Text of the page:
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Jan 2, 2017

Is It Time To Go Back Into Gold? Only For The Brave

by Donald Dony

Don DonyInvesting in natural resource companies is something that most Canadians do. Our TSX is weighted about 30% toward commodities and, for many of us, holding a resource company in our portfolio is routine.

Gold is one of those asset groups that holds a special lure.

Gold investors often buy this precious metal because of concerns for the U.S. and global economies, upcoming political risks, potential black swan events or insurance against the next bear market.

But, like many sectors of the market, there is a good time to own this group and a time when the tide is simply against you.

How do you know when it’s time to buy and when it’s time to move to another group?

Many industry groups are governed by specific triggers. For example, the rise in interest rates is generally a poor time to be buy interest sensitive stocks such as utilities, preferred shares or REITS. Periods of disinflation is usually a positive time to be buying industrials, financials or consumer staples. With extended periods of inflation, mines, materials and energy normally are a good bet.

The first step is looking at some of the main factors that affect the price of gold.

A good starting point is the current environment. Is it inflationary or deflationary? Gold is a classic hedge against inflation. Martin Pring has developed a very useful index for judging which element is dominant.

Pring’s index started to advance in 2001 and continued to climb until the peak in 2011 indicating inflationary groups were outperforming deflationary groups. After that junction (2011), deflationary sectors were outperforming inflationary groups. The index declined from 2011 to late 2015. There has been a slight increase in inflationary pressure (and gold) in 2016, but the main trend remains down (Chart 1).

Don Dony

Another key gauge to measuring the direction of gold prices is the U.S. dollar (US$).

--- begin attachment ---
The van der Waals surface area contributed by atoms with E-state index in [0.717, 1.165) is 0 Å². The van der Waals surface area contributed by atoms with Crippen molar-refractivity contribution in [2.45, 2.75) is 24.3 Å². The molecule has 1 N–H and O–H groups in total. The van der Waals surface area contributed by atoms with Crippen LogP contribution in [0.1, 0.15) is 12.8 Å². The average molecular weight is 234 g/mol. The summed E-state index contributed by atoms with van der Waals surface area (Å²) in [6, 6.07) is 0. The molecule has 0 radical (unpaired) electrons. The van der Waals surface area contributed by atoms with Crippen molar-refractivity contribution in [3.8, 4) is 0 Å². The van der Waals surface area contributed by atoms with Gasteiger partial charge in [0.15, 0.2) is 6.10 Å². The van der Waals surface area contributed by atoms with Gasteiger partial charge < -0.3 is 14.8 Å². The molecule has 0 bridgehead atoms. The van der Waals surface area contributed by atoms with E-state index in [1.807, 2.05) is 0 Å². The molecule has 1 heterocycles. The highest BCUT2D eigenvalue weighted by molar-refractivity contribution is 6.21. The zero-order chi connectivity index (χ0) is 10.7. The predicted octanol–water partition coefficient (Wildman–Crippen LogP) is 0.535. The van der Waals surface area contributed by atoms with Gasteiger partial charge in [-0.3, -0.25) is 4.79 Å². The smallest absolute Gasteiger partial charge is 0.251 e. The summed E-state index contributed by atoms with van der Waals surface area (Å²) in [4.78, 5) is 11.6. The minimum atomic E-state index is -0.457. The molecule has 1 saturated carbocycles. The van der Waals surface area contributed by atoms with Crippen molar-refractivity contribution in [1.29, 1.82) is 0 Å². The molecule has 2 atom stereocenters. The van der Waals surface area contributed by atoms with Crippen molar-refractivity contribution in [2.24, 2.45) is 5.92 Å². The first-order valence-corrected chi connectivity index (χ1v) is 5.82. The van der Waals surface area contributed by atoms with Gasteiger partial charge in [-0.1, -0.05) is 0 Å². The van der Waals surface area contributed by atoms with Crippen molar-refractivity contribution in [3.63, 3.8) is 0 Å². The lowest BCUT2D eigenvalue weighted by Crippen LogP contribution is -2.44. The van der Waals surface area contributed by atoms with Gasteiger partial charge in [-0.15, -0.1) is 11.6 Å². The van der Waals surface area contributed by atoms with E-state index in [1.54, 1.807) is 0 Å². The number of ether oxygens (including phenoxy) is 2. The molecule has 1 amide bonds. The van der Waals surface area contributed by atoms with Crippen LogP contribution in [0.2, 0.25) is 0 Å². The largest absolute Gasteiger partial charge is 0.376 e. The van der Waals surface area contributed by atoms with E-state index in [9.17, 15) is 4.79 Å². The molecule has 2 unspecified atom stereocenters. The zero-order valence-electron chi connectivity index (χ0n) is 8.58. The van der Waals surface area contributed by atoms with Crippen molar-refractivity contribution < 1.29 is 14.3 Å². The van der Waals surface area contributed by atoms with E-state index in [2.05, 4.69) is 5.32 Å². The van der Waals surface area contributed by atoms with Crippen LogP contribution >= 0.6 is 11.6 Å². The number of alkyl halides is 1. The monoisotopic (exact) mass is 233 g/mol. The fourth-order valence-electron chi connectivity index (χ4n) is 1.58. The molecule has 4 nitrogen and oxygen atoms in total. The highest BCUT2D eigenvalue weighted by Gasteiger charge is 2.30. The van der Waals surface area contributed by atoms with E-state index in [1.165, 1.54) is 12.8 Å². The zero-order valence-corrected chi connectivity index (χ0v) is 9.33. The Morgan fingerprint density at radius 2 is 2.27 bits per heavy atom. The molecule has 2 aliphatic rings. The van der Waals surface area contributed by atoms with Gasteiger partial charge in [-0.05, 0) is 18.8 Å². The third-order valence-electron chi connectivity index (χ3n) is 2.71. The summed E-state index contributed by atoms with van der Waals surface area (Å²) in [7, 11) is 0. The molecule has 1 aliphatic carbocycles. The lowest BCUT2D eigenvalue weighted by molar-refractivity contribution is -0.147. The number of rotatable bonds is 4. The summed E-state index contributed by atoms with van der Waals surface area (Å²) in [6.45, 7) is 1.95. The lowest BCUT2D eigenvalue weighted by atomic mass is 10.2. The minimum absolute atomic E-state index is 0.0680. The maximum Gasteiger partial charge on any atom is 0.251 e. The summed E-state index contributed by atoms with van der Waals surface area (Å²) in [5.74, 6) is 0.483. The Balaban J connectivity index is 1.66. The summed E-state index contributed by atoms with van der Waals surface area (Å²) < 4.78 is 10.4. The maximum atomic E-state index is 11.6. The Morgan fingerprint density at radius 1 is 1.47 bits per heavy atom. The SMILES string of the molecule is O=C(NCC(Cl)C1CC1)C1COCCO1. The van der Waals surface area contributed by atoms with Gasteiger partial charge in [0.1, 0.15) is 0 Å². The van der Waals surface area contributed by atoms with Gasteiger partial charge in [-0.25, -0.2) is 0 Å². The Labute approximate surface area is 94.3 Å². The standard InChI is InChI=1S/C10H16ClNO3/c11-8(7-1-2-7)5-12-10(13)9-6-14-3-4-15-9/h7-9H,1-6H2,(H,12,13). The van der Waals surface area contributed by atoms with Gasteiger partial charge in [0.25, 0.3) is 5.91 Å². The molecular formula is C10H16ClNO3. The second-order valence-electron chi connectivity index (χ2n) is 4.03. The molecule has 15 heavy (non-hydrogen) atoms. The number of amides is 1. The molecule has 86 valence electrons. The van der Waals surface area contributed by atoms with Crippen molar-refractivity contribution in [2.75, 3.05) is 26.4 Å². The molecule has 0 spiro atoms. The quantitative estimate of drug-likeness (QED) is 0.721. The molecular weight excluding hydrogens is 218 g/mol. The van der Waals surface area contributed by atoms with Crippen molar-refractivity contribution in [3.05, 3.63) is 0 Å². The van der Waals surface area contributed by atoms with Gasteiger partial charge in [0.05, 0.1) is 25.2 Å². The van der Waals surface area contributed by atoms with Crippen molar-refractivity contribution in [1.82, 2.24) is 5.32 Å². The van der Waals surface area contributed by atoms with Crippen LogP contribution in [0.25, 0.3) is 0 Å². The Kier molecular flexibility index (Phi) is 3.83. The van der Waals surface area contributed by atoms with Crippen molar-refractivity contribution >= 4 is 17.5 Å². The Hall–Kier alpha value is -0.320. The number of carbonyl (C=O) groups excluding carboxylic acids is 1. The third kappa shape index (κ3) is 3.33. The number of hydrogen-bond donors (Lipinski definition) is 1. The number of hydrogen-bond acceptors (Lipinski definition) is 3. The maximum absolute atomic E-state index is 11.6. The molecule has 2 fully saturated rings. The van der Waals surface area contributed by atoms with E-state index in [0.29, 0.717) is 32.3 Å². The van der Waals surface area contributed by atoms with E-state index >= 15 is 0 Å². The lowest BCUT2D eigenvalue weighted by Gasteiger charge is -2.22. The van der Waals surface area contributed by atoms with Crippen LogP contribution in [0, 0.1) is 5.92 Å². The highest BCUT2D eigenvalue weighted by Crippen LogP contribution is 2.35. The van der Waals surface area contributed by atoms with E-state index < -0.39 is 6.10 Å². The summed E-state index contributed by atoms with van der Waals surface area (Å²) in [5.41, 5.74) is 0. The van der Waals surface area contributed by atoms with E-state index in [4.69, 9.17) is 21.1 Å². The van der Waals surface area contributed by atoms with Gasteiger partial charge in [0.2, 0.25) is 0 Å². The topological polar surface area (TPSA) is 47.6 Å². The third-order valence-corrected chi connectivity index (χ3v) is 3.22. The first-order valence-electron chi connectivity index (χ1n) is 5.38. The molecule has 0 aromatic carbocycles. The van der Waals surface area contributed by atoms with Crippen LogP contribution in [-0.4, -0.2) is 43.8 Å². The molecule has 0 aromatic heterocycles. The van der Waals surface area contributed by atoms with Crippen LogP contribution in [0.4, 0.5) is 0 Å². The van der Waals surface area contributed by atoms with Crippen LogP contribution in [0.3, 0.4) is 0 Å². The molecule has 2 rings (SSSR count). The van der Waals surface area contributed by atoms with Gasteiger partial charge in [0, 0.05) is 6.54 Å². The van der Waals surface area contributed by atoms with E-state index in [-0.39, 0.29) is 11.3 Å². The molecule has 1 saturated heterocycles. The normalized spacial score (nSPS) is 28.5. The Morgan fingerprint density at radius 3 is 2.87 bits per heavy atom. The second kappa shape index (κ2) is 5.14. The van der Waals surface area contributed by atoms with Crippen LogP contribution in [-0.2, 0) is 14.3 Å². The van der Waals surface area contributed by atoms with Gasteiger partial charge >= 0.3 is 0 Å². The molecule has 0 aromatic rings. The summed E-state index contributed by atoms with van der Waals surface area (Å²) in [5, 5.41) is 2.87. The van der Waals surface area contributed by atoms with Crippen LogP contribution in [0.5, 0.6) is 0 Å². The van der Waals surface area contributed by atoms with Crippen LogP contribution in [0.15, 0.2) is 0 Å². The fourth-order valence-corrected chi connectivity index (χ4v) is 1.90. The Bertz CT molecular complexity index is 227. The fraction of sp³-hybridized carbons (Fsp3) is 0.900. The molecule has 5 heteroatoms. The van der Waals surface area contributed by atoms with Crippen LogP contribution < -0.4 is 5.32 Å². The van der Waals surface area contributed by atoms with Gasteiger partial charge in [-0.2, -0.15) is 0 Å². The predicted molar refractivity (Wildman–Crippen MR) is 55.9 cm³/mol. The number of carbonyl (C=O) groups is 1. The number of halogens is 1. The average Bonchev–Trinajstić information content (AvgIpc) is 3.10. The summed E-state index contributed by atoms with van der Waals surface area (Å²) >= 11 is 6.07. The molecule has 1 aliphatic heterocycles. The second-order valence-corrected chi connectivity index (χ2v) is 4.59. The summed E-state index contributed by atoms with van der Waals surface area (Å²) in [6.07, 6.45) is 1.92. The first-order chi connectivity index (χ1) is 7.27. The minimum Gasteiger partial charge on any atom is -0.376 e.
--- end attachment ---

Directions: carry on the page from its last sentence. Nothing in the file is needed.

Commodities are priced in US$ in North America. Generally when the U.S. dollar goes up natural resources become more expensive to hold. Some of the factors that cause the dollar to advance are a higher interest rate compared to other major currencies and improving economics (i.e. rising GDP, declining unemployment, improving retail sales and consumer optimism).

Though the correlation between gold and the U.S. dollar is not as close as the connection between Pring’s Inflation/Deflation index and gold, yet it still illustrates the point that a rising US$ is normally negative for gold over the long term (Chart 2).

Don Dony

Bottom line: On two important measures (inflationary or deflationary environment and the U.S. dollar), gold appears to be on the defensive on both issues. Deflationary assets (technology, consumer products, industrials) have been outperforming inflationary assets (mines, precious metals, energy, agriculture) since 2001 and the US$ has been on a slow advance, due to favourable economics for the past eight years.

Though gold has recoiled in 2016, we believe, given the strong headwinds facing the precious metal that gold will decline in 2017.

More information on Martin Pring’s Inflation and Deflation Indexes:

Donald W. Dony, FCSI, MFTA is an analyst, a past instructor for the Canadian Securities Institute (CSI) and the editor at the Technical

Email:, Ph. 250-479-9463